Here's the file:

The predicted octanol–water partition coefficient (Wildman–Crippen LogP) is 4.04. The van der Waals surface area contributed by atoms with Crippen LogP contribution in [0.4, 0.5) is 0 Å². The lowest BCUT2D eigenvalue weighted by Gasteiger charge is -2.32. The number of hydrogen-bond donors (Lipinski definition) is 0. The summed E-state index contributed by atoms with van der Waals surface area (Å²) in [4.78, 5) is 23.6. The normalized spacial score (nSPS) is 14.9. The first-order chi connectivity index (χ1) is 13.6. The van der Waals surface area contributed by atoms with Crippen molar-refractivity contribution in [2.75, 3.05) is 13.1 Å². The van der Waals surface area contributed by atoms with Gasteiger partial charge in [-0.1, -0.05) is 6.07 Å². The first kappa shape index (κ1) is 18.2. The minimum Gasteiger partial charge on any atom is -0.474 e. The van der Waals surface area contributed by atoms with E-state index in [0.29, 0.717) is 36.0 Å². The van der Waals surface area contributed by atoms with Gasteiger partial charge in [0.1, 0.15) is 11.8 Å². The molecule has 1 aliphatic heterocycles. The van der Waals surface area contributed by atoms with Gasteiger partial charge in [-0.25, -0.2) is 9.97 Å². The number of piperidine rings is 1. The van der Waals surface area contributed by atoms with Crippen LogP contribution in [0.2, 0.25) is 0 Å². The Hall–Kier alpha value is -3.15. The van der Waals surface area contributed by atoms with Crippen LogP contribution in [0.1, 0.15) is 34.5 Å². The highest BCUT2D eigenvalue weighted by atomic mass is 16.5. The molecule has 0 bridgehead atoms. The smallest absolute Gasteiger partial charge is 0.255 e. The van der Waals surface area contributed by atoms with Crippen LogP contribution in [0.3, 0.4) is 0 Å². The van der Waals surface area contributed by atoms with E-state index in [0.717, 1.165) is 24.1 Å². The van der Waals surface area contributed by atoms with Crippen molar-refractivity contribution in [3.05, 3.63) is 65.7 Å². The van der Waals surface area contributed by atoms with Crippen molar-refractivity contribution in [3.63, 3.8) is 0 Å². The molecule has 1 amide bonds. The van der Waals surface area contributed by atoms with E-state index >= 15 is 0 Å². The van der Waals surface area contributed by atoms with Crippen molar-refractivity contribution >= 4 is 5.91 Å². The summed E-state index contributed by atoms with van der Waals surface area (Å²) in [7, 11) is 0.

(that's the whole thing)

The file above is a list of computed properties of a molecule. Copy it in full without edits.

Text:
The predicted octanol–water partition coefficient (Wildman–Crippen LogP) is 4.04. The van der Waals surface area contributed by atoms with Crippen LogP contribution in [0.4, 0.5) is 0 Å². The lowest BCUT2D eigenvalue weighted by Gasteiger charge is -2.32. The number of hydrogen-bond donors (Lipinski definition) is 0. The summed E-state index contributed by atoms with van der Waals surface area (Å²) in [4.78, 5) is 23.6. The normalized spacial score (nSPS) is 14.9. The first-order chi connectivity index (χ1) is 13.6. The van der Waals surface area contributed by atoms with Crippen molar-refractivity contribution in [2.75, 3.05) is 13.1 Å². The van der Waals surface area contributed by atoms with Gasteiger partial charge in [-0.1, -0.05) is 6.07 Å². The first kappa shape index (κ1) is 18.2. The minimum Gasteiger partial charge on any atom is -0.474 e. The van der Waals surface area contributed by atoms with E-state index in [0.29, 0.717) is 36.0 Å². The van der Waals surface area contributed by atoms with Gasteiger partial charge in [0.1, 0.15) is 11.8 Å². The molecule has 1 aliphatic heterocycles. The van der Waals surface area contributed by atoms with Gasteiger partial charge in [-0.25, -0.2) is 9.97 Å². The number of piperidine rings is 1. The van der Waals surface area contributed by atoms with Crippen LogP contribution in [0.2, 0.25) is 0 Å². The Hall–Kier alpha value is -3.15. The van der Waals surface area contributed by atoms with Crippen LogP contribution in [0.1, 0.15) is 34.5 Å². The highest BCUT2D eigenvalue weighted by atomic mass is 16.5. The molecule has 0 bridgehead atoms. The smallest absolute Gasteiger partial charge is 0.255 e. The van der Waals surface area contributed by atoms with Crippen LogP contribution in [0.3, 0.4) is 0 Å². The van der Waals surface area contributed by atoms with E-state index in [0.717, 1.165) is 24.1 Å². The van der Waals surface area contributed by atoms with Crippen molar-refractivity contribution in [3.05, 3.63) is 65.7 Å². The van der Waals surface area contributed by atoms with Crippen molar-refractivity contribution in [3.63, 3.8) is 0 Å². The molecule has 1 amide bonds. The van der Waals surface area contributed by atoms with E-state index >= 15 is 0 Å². The van der Waals surface area contributed by atoms with Crippen molar-refractivity contribution >= 4 is 5.91 Å². The summed E-state index contributed by atoms with van der Waals surface area (Å²) in [7, 11) is 0.